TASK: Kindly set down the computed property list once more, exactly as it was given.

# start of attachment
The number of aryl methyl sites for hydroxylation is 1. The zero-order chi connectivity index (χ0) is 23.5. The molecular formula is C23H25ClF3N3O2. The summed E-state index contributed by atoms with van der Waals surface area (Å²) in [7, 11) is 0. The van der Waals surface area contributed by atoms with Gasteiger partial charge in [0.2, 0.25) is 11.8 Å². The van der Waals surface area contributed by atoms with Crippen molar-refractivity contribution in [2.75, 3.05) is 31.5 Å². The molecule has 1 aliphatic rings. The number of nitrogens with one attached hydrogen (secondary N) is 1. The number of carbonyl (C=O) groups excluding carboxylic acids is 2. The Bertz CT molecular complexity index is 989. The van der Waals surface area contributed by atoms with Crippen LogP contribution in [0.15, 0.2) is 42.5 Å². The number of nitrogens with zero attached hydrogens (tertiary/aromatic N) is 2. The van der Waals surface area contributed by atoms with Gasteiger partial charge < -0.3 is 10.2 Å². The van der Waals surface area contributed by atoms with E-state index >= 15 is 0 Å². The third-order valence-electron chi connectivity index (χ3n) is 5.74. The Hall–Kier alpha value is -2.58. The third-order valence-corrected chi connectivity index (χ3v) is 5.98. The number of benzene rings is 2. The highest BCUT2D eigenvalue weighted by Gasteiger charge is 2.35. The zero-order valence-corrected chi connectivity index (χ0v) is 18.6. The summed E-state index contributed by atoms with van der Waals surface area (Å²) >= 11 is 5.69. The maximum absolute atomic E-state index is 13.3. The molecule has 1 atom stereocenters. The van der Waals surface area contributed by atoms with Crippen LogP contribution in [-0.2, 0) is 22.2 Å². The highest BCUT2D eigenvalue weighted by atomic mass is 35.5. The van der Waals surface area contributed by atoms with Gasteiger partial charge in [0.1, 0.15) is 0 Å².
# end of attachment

The number of aryl methyl sites for hydroxylation is 1. The zero-order chi connectivity index (χ0) is 23.5. The molecular formula is C23H25ClF3N3O2. The summed E-state index contributed by atoms with van der Waals surface area (Å²) in [7, 11) is 0. The van der Waals surface area contributed by atoms with Gasteiger partial charge in [0.2, 0.25) is 11.8 Å². The van der Waals surface area contributed by atoms with Crippen molar-refractivity contribution in [2.75, 3.05) is 31.5 Å². The molecule has 1 aliphatic rings. The number of nitrogens with one attached hydrogen (secondary N) is 1. The number of carbonyl (C=O) groups excluding carboxylic acids is 2. The Bertz CT molecular complexity index is 989. The van der Waals surface area contributed by atoms with Crippen LogP contribution in [0.15, 0.2) is 42.5 Å². The number of nitrogens with zero attached hydrogens (tertiary/aromatic N) is 2. The van der Waals surface area contributed by atoms with Gasteiger partial charge < -0.3 is 10.2 Å². The van der Waals surface area contributed by atoms with E-state index >= 15 is 0 Å². The third-order valence-electron chi connectivity index (χ3n) is 5.74. The Hall–Kier alpha value is -2.58. The third-order valence-corrected chi connectivity index (χ3v) is 5.98. The number of benzene rings is 2. The highest BCUT2D eigenvalue weighted by Gasteiger charge is 2.35. The zero-order valence-corrected chi connectivity index (χ0v) is 18.6. The summed E-state index contributed by atoms with van der Waals surface area (Å²) >= 11 is 5.69. The maximum absolute atomic E-state index is 13.3. The molecule has 1 atom stereocenters. The van der Waals surface area contributed by atoms with Crippen LogP contribution in [-0.2, 0) is 22.2 Å². The highest BCUT2D eigenvalue weighted by atomic mass is 35.5. The van der Waals surface area contributed by atoms with Gasteiger partial charge in [0.1, 0.15) is 0 Å².